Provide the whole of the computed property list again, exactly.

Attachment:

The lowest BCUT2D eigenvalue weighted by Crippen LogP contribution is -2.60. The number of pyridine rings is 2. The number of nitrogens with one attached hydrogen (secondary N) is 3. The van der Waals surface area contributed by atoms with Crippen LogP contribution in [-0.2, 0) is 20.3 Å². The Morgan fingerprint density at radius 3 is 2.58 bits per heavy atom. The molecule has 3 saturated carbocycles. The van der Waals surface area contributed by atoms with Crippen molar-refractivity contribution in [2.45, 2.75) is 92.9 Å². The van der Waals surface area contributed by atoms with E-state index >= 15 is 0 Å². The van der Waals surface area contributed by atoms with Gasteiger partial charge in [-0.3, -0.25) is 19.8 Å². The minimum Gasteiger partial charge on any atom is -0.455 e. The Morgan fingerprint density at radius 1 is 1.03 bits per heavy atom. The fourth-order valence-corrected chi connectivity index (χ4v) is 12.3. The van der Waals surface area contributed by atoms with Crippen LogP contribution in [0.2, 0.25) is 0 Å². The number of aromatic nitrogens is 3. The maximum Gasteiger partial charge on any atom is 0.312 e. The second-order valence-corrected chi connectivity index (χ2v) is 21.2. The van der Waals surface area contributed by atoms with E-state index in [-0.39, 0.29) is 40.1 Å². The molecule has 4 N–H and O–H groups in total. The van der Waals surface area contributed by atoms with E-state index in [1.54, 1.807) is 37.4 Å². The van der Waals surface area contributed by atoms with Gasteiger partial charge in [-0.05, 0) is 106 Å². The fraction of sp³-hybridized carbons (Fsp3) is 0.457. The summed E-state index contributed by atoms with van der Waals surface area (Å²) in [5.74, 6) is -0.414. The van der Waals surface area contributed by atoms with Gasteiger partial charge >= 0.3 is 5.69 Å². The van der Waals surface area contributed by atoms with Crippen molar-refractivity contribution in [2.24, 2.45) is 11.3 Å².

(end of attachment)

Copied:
The lowest BCUT2D eigenvalue weighted by Crippen LogP contribution is -2.60. The number of pyridine rings is 2. The number of nitrogens with one attached hydrogen (secondary N) is 3. The van der Waals surface area contributed by atoms with Crippen LogP contribution in [-0.2, 0) is 20.3 Å². The Morgan fingerprint density at radius 3 is 2.58 bits per heavy atom. The molecule has 3 saturated carbocycles. The van der Waals surface area contributed by atoms with Crippen molar-refractivity contribution in [2.45, 2.75) is 92.9 Å². The van der Waals surface area contributed by atoms with E-state index >= 15 is 0 Å². The van der Waals surface area contributed by atoms with Gasteiger partial charge in [-0.3, -0.25) is 19.8 Å². The minimum Gasteiger partial charge on any atom is -0.455 e. The Morgan fingerprint density at radius 1 is 1.03 bits per heavy atom. The fourth-order valence-corrected chi connectivity index (χ4v) is 12.3. The van der Waals surface area contributed by atoms with Crippen LogP contribution in [0.2, 0.25) is 0 Å². The number of aromatic nitrogens is 3. The maximum Gasteiger partial charge on any atom is 0.312 e. The second-order valence-corrected chi connectivity index (χ2v) is 21.2. The van der Waals surface area contributed by atoms with E-state index in [-0.39, 0.29) is 40.1 Å². The molecule has 4 N–H and O–H groups in total. The van der Waals surface area contributed by atoms with E-state index in [1.54, 1.807) is 37.4 Å². The van der Waals surface area contributed by atoms with Gasteiger partial charge in [-0.05, 0) is 106 Å². The fraction of sp³-hybridized carbons (Fsp3) is 0.457. The summed E-state index contributed by atoms with van der Waals surface area (Å²) in [5.74, 6) is -0.414. The van der Waals surface area contributed by atoms with Gasteiger partial charge >= 0.3 is 5.69 Å². The van der Waals surface area contributed by atoms with Crippen molar-refractivity contribution in [2.24, 2.45) is 11.3 Å².